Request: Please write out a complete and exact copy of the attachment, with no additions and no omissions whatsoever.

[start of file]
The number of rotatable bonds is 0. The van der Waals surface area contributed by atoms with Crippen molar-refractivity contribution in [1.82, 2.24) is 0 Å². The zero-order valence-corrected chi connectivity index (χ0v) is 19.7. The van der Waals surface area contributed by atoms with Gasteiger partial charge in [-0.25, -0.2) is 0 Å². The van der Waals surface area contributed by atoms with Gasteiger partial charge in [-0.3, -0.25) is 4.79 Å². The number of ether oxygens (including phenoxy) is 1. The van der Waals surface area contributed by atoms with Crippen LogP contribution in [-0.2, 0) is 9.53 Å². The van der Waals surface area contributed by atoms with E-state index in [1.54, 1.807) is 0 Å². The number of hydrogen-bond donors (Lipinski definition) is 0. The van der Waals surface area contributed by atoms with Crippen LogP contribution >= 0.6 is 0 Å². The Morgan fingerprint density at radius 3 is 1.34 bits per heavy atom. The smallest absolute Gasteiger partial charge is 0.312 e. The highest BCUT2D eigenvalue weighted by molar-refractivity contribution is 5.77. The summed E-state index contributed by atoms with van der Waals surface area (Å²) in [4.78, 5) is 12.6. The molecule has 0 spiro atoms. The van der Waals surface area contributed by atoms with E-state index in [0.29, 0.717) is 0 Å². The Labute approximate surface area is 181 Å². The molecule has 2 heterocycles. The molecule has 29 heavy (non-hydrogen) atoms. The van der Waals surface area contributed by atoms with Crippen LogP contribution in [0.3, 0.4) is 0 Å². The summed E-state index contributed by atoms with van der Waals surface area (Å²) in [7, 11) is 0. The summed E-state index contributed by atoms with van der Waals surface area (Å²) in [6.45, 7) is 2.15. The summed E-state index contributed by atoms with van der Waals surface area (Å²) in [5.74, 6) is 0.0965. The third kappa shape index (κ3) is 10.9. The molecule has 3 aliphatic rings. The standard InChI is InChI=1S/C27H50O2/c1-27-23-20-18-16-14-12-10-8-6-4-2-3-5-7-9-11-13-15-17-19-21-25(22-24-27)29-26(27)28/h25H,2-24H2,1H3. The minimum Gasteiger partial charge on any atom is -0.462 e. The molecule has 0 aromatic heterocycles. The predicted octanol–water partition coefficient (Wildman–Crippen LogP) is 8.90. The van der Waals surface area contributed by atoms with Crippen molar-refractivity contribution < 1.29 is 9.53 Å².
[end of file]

The number of rotatable bonds is 0. The van der Waals surface area contributed by atoms with Crippen molar-refractivity contribution in [1.82, 2.24) is 0 Å². The zero-order valence-corrected chi connectivity index (χ0v) is 19.7. The van der Waals surface area contributed by atoms with Gasteiger partial charge in [-0.25, -0.2) is 0 Å². The van der Waals surface area contributed by atoms with Gasteiger partial charge in [-0.3, -0.25) is 4.79 Å². The number of ether oxygens (including phenoxy) is 1. The van der Waals surface area contributed by atoms with Crippen LogP contribution in [-0.2, 0) is 9.53 Å². The van der Waals surface area contributed by atoms with E-state index in [1.54, 1.807) is 0 Å². The number of hydrogen-bond donors (Lipinski definition) is 0. The van der Waals surface area contributed by atoms with Crippen LogP contribution >= 0.6 is 0 Å². The Morgan fingerprint density at radius 3 is 1.34 bits per heavy atom. The smallest absolute Gasteiger partial charge is 0.312 e. The highest BCUT2D eigenvalue weighted by molar-refractivity contribution is 5.77. The summed E-state index contributed by atoms with van der Waals surface area (Å²) in [4.78, 5) is 12.6. The molecule has 0 spiro atoms. The van der Waals surface area contributed by atoms with E-state index in [0.29, 0.717) is 0 Å². The Labute approximate surface area is 181 Å². The molecule has 2 heterocycles. The molecule has 29 heavy (non-hydrogen) atoms. The van der Waals surface area contributed by atoms with Crippen LogP contribution in [0.3, 0.4) is 0 Å². The summed E-state index contributed by atoms with van der Waals surface area (Å²) in [7, 11) is 0. The summed E-state index contributed by atoms with van der Waals surface area (Å²) in [6.45, 7) is 2.15. The summed E-state index contributed by atoms with van der Waals surface area (Å²) in [5.74, 6) is 0.0965. The third kappa shape index (κ3) is 10.9. The molecule has 3 aliphatic rings. The standard InChI is InChI=1S/C27H50O2/c1-27-23-20-18-16-14-12-10-8-6-4-2-3-5-7-9-11-13-15-17-19-21-25(22-24-27)29-26(27)28/h25H,2-24H2,1H3. The minimum Gasteiger partial charge on any atom is -0.462 e. The molecule has 0 aromatic heterocycles. The predicted octanol–water partition coefficient (Wildman–Crippen LogP) is 8.90. The van der Waals surface area contributed by atoms with Crippen molar-refractivity contribution < 1.29 is 9.53 Å².